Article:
The spirit of the Death Star is visible before us. But why has Liberal America not acted like Luke?
- As with the depiction of the forces of evil in The Lord of the Rings, likewise in America in our times we can see operating a force that seduces and corrupts ordinary people. We can see a kind of “ring” operating through our political and economic systems, bringing out the worst in those under its sway. With their ambition’s inflamed, people decent in their private lives act to further indecent policies. As in The Lord of the Rings, an insidious force tricks a great many of our fellow citizens into thinking they are serving the good while unwittingly they are serving the opposite–turning the democratic political process into a form of warfare and national policy into an instrument of injustice, abetting a force inimical to their own real interests and deepest values.
To combat this insidious, deceptive force, how many in Liberal America have been willing, like Frodo, to leave our comfortable Hobbit-like niches and rise to the urgent challenge of our dangerous moment?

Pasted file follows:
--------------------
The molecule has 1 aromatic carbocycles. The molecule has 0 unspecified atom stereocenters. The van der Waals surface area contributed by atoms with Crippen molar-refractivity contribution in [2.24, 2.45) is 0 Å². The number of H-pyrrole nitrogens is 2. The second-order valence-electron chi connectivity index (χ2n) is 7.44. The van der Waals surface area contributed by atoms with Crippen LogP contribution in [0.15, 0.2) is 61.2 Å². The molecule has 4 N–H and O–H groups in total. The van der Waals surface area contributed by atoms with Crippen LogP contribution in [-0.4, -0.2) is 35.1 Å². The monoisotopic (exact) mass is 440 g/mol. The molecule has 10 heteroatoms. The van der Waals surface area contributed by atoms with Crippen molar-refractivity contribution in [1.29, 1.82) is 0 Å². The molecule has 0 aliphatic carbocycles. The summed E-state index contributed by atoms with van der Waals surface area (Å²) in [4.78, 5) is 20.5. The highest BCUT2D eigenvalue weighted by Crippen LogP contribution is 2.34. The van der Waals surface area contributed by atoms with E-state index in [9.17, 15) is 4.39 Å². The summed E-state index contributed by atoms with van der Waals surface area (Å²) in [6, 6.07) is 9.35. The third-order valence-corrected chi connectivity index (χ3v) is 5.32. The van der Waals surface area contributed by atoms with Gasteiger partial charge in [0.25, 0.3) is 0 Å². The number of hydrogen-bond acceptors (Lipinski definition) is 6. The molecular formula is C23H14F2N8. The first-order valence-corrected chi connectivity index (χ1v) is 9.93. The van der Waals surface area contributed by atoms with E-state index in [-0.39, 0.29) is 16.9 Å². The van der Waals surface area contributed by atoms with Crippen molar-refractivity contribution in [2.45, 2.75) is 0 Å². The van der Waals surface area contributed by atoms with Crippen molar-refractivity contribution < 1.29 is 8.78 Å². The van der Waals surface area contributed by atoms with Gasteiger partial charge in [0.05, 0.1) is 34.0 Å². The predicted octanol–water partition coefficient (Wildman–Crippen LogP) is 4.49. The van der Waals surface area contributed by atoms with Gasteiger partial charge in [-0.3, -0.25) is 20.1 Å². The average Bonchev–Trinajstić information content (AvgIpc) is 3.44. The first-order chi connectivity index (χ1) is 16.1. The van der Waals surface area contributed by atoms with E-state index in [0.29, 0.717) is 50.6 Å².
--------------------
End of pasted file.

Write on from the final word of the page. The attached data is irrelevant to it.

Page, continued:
Yes, we are in basically the same situation as our heroes, but our side in this battle is not imitating their heroic defense of the good we love in our world. Indeed, the battle has been nearly one-sided.
Why is that? Why is it that, while we face an “evil force” that threatens our most sacred values, our response has been so much like that line from Yeats referred to earlier: “The best lack all conviction, while the worst / Are filled with a passionate intensity”?
The answer to that question has many parts. But a central part of it lies in the realm of beliefs — i.e. in the worldview of liberal/intellectual America.
In the fantasy worlds of the movies, we willingly suspend our disbelief in such ancient notions as “the battle between good and evil.”
But when we look at the real world around us, our belief system tells us there is no such thing as an “evil force.” That’s a primitive notion, our sophisticated rational worldview tells us.
In this “Press the Battle” series, I will try to show that this liberal worldview not only weakens us, but is also in error. The error is not in insisting on evidence and logic, but in not pursuing the rational and empirical approach far enough. There is more to our human world, I will try to show, than is dreamt of in our too-limited natural philosophy.